As a large banner celebrating 50 years of national service gleams under the first rays of the morning sun, cars begin to pull up outside the gates of Jurong Camp II, disgorging men in army camouflage uniforms who are booking in for their first day of in-camp training (ICT).
Some arrive in taxis; many turn up in family sedans driven by their parents or wives.
A brief farewell, a hurried unloading of duffel bags and off they go, through the gates and up the hill to their barracks, back to a life of training and regimentation.
For the 700 men of the 746th Battalion, Singapore Infantry Regiment (746SIR), this annual gathering is a routine affair.
When they enlisted in the 2nd Battalion, Singapore Infantry Regiment (2SIR) for full-time national service in 2009, they were one of the first units to adopt the concept of motorised infantry in the Singapore Armed Forces (SAF).
Thanks to a fleet of Terrex Infantry Carrier Vehicles at their command, these men, who in the past would have had to march long distances, can now cover ground in an armoured vehicle boasting remote-control machine guns and a battlefield-management system that shows the location of friendly and enemy forces. It even allows them to communicate with their headquarters and other support units, including attack helicopters and unmanned aerial vehicles.
In September 2010, the men completed their NS and the unit became an operationally ready national service battalion, renamed as 746SIR.
Several months before the ICT, every soldier in the battalion receives an official call-up notice known as the SAF100, which invokes the familiar love-hate mix of emotions that most men harbour towards compulsory military service.
"When the SAF100 comes around, there is this feeling of apprehension," says Second Sergeant (NS) Inderpal Singh Dillon, 28, who leads a portable anti-tank missile detachment. "But when we get here, it's like riding a bike - our drills are already ingrained and we are good to go."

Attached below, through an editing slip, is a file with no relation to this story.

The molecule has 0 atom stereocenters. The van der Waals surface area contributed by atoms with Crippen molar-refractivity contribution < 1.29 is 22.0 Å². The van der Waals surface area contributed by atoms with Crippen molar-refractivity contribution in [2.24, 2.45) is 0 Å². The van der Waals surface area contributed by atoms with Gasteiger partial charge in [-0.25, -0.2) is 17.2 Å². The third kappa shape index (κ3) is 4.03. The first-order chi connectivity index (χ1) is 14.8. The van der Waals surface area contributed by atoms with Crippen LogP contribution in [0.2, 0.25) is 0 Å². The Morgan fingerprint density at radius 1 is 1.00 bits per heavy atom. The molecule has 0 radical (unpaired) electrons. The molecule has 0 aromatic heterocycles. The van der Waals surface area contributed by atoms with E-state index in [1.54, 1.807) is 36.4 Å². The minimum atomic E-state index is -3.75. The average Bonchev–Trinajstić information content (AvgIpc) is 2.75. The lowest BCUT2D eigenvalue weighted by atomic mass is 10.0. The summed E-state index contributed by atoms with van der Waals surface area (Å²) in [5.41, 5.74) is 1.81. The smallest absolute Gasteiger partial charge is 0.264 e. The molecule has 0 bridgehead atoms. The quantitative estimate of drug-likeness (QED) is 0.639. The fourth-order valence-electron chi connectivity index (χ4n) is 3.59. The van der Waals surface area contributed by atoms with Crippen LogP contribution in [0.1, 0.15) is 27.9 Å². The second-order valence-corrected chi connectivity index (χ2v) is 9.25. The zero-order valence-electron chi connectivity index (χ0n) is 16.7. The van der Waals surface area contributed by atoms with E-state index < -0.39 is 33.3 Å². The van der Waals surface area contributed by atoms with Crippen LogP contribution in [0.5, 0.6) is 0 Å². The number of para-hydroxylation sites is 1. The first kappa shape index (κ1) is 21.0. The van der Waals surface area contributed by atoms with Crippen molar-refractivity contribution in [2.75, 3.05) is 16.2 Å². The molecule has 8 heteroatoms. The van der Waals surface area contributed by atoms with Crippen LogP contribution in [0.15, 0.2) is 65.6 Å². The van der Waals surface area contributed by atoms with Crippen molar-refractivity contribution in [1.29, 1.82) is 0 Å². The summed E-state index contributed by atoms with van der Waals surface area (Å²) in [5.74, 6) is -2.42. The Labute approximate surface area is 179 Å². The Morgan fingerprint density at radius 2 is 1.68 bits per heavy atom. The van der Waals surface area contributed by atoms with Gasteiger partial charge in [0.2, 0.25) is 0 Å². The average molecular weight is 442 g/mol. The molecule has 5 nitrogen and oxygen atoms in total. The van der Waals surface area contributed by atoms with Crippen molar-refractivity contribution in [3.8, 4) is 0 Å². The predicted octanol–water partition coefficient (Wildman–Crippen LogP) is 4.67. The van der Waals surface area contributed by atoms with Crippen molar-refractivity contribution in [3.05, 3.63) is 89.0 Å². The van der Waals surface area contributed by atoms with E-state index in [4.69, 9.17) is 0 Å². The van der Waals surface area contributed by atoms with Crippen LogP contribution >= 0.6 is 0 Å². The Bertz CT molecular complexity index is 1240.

That sentiment of apprehension is shared by the unit's commanding officer.
"There will always be this 'book-in' feeling the night before when I know I won't be able to see my boy for the next few days," says Major (NS) Gregory Foo. "I know that my men would also be feeling the same way, but I tell them that the security of our loved ones is one important reason why we serve."
The two weeks of ICT are particularly important for the unit as it prepares for the Army Training Evaluation Centre (ATEC) Stage 1 test, a milestone test that evaluates each soldier on his basic drills and weapon proficiency, culminating in an exercise where each company is tested on its ability to attack an objective and capture it.
A route march, weapons live-firing exercise and physical fitness test round up the two-week programme, and then it is time for the men to clean their bunks, cram their gear into their black duffel bags and head home to their families.
In February 2018, the men will meet in camp again for their next ICT, and 2SG (NS) Singh Dillon is looking forward to it.
"I love all of my guys," says the Uber driver. "We stayed together, trained together and 'fought' together during our full-time NS; it's a bond that can't be broken by just a few months apart."
Since 1967, over one million men have enlisted in the SAF and Home Team for full-time NS.
Many families today have not just one, but two generations of national servicemen, just like2SG (NS) Singh Dillon's family. His younger brother is a combat engineer, his older brother is a medic in the Singapore Civil Defence Force, and his father was a regular in the SAF's armour formation.
Major (NS) Foo, 39, a civil servant, hopes his two-year-old son will follow in his footsteps.
"I want to be a role model for my boy," he adds. "I say to him: 'When you grow up, you will serve in the army, just like your daddy.'"
A version of this article appeared in the print edition of The Straits Times on October 16, 2017, with the headline 'Back in camp and good to go'. Print Edition | Subscribe
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